Plotting the Small Stuff: What Bones Does Right

The latter seasons of Bones are not as classic as the initial seasons. However, Bones does one thing absolutely right throughout all its seasons, up to the final one (this year).

One problem that stalks later seasons of many shows is the need to CHANGE, SHOCK, DO SOMETHING DIFFERENT! I address some of the reasons for that panic here. Generally speaking, it can lead to over-the-top soap opera ridiculousness that makes one pine for the "simple" days when the show was still unself-conscious and fun.

Bones had this problem (the Pelant sub-plot, for instance). However, it kept its stand-alone episodes fresh by doing what good comedians do: making a plot point out of something simple:

So, in one episode, Bones and Booth debate their daughter's birthday party. In another: the tooth fairy. Or whether or not their daughter bit someone. Or how they feel about their daughter selling cars (I LOVE how this episode ends: kudos, Brennan 😇).

What is so fascinating is how interesting these sub-sub-sub-subplots can be. I actually want to find out if Angela's show runs.
Bones uses iconic images to sell ability early on. The
amazing art created by the young cancer patient is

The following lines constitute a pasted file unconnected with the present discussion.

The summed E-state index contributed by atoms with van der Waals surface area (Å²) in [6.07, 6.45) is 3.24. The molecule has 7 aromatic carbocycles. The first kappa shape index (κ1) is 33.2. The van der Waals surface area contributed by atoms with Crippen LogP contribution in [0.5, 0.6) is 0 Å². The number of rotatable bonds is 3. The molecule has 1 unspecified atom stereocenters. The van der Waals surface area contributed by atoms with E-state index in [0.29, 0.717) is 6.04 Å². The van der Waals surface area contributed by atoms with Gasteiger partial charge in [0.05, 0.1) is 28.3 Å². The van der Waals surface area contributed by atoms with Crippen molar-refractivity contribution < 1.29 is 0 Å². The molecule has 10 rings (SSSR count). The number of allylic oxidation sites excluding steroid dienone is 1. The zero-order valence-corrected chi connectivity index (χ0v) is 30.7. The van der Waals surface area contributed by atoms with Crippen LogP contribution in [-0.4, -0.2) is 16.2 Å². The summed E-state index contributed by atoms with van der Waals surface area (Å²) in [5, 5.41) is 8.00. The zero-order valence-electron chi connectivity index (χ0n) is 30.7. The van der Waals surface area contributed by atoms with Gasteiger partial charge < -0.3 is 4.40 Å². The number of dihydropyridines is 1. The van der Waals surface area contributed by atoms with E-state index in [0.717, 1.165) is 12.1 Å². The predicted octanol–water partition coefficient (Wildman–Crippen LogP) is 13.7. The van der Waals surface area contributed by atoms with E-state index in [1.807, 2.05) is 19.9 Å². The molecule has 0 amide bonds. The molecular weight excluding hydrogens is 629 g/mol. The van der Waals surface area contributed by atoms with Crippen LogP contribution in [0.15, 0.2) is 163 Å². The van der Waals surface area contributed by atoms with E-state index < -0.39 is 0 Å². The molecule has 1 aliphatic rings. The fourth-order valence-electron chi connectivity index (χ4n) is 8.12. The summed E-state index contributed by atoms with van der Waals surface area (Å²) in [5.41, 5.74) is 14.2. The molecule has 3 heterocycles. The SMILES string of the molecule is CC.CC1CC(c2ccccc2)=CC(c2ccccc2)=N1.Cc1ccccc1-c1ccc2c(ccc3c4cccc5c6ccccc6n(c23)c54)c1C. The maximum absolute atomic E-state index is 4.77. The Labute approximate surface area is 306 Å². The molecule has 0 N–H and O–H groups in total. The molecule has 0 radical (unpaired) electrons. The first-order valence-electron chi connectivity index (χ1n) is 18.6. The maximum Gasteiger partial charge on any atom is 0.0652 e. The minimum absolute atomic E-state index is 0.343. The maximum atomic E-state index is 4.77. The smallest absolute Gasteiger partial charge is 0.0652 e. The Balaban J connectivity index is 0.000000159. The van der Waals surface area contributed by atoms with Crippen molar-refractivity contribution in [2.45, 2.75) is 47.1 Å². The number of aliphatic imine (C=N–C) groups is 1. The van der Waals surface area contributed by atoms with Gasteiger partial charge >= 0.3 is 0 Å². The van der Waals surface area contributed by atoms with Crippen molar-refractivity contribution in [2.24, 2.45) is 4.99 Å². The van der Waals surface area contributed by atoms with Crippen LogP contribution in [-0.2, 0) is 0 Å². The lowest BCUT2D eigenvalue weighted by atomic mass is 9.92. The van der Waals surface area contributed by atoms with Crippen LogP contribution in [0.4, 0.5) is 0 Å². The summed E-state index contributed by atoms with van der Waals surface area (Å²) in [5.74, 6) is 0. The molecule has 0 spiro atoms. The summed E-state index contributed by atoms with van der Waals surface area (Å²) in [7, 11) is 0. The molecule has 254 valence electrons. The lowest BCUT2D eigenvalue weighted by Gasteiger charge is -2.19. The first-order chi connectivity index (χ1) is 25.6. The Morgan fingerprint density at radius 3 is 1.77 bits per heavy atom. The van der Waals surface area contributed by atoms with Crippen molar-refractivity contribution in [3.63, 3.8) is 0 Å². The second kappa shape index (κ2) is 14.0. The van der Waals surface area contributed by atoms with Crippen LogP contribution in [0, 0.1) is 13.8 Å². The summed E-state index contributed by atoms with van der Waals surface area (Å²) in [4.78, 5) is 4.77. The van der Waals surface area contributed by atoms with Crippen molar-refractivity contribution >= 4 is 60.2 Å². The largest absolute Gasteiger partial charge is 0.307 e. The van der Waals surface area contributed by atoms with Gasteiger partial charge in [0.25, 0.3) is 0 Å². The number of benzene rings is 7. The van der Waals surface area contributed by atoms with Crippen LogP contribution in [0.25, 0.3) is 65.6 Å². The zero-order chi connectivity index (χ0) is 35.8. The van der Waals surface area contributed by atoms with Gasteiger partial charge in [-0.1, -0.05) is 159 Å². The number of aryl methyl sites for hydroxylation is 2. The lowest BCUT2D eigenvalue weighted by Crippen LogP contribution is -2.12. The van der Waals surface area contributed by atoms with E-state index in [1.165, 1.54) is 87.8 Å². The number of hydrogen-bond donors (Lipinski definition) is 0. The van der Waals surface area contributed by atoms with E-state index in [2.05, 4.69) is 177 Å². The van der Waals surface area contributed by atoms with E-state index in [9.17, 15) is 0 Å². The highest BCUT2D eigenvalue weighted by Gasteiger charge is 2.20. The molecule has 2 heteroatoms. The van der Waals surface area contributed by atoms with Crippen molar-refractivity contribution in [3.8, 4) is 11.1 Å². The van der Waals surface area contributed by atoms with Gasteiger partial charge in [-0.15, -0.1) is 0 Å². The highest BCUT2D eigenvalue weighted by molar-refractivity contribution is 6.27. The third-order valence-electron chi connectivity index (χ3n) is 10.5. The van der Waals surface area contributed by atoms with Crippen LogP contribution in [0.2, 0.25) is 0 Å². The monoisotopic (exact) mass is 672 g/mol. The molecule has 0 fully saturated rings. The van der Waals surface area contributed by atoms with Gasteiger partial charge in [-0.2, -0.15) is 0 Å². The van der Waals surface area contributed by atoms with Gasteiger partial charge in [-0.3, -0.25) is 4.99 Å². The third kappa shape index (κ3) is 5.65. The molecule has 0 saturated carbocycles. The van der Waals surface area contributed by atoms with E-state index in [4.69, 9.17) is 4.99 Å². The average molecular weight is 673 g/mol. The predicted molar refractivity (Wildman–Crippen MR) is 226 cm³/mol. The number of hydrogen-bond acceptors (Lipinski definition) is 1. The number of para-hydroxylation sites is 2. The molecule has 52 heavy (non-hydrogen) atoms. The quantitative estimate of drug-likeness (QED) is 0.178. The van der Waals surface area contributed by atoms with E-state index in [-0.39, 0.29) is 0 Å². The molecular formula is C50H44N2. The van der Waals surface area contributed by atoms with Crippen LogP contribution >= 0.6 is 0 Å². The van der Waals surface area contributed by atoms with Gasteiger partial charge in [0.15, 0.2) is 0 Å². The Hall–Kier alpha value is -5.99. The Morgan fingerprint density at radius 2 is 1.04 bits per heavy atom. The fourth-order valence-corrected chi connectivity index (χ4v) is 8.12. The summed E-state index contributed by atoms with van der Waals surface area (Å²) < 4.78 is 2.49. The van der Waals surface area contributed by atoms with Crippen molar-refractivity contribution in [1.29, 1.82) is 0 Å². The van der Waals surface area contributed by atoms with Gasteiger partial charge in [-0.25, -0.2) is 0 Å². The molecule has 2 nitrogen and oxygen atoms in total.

Van Gogh's Wheat Fields with flowers added.
TANGENT: I do get annoyed at how the Bones' production crew solves Angela's artistic "genius." All her art is derived from famous iconic images that the viewer may or may not recognize--like the stairs from Psycho; I don't think the idea is that Angela is derivative; rather, we are supposed to have this "oh, that's good!" reaction because subconsciously, we recognize the iconic nature of her photos/paintings. It still bugs me--why can't they use someone's actual art? After all, "Castle" writes his own stuff. You can even get his books from the library! Nick from Family Ties got his own art.
Returning to the point (making plot out of life) the less sub-sub-sub and more-plot of Hodgins in the wheelchair is strikingly well-written and gives T.J. Thyne, a respectable actor in his own right, a chance to shine his non-sweet-natured-Hodgins side (aside from being a jerk during the last 1/3rd of Season 11, Hodgins is possibly the best husband on all television).

The ability to make interesting the ordinary, normal, unfortunately sad plus happy everyday is a true gift. The Bones' writers get close to capturing slice-of-life, an admirable ability!

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